Blake Butler, founding editor of HTMLGIANT, sold a gif of a screen scrolling through the manuscript of his unpublished future fiction novel, Decade, for 5eth (~$15k). The 1/1 PDF went to the buyer as unlockable content.
Brickwall runs The Chaintale, an ongoing NFT project where the buyer of the last chapter gets to write the next.
Kalen Iwamoto released Twelve, an NFT poem doubling as a treasure hunt — written using 12 seed words of a wallet containing 12 NFTs from 12 artists, with 12 clues as unlockable content. Whoever solves them all takes the contents of the wallet for themselves. Talk about Unity of Effect.
We waited for a sponsor until we had one we knew you’d love, and boy is it a doozy. Do you love NFTs? Yeah? Well how about boobs? Cause that’s — that’s pretty much what we got for you. It’s NFT boobs.
Seriously though, digititties — the new collection from our in-house artist Madison Jesseka — is everything a Culture HOR sponsor should be. It appeals to just about every dark corner of the web you can imagine, without clouding your conscience, because it’s for a Good Cause™.
digititties serves as an effective reboot of the ‘I Love Boobies’ campaign (aka those few months when all the sk8r bois in middle school wore explicit rubber bracelets) intended to reignite conversation around the oversexualization of the female nipple.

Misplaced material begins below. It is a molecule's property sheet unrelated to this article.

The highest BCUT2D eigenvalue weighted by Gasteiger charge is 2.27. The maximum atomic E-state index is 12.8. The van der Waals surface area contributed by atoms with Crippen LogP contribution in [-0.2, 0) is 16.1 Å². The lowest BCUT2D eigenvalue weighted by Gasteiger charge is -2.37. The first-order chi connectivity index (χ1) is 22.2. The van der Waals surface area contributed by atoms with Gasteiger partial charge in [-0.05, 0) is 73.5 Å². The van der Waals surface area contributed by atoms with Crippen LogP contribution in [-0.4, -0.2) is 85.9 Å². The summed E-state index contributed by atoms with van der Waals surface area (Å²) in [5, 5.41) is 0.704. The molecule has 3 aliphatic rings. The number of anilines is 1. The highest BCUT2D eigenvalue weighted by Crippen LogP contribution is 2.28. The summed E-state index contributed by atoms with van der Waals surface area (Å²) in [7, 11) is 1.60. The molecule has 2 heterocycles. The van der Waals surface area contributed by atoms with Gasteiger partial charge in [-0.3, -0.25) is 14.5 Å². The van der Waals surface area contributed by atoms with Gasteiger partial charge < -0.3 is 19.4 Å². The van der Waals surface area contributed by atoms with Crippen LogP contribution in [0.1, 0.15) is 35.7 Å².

2/1000 are live now on OpenSea. Free what’s yours. Be your own sugar baddie.
Steal our idea — we’ll promote you.
Look. We’re not in it for the money. (Not like we’re making any to begin with, but even if we were, we wouldn’t be.) We’re in it because we genuinely believe Web 3.0 is the future, and we’ll promote anyone who proves it — even if we’re competing with them.
Need more proof? Here’s Alto City Royalties. They popped up on our radar when one of their lightly edited Google Maps screenshots landed in the top 5 sales on OpenSea. Sure, the artwork itself might be worthy of El Prof’s daily roasts, but the concept is brilliant — and we’re not just saying so because we thought of it first.
The owner of an NFT version of Alto City’s maps also owns a portion of the royalties generated by subsequent sales of merch featuring the same image. Although print on demand pocket squares is a little too ‘early aughts pick up artist’ to suggest a significant return on investment, it’s the idea we love, not necessarily the execution.
This is just another example of revolutionary use cases on the blockchain that validate our delusions of a looming utopia. No big deal. Check out Alto City here.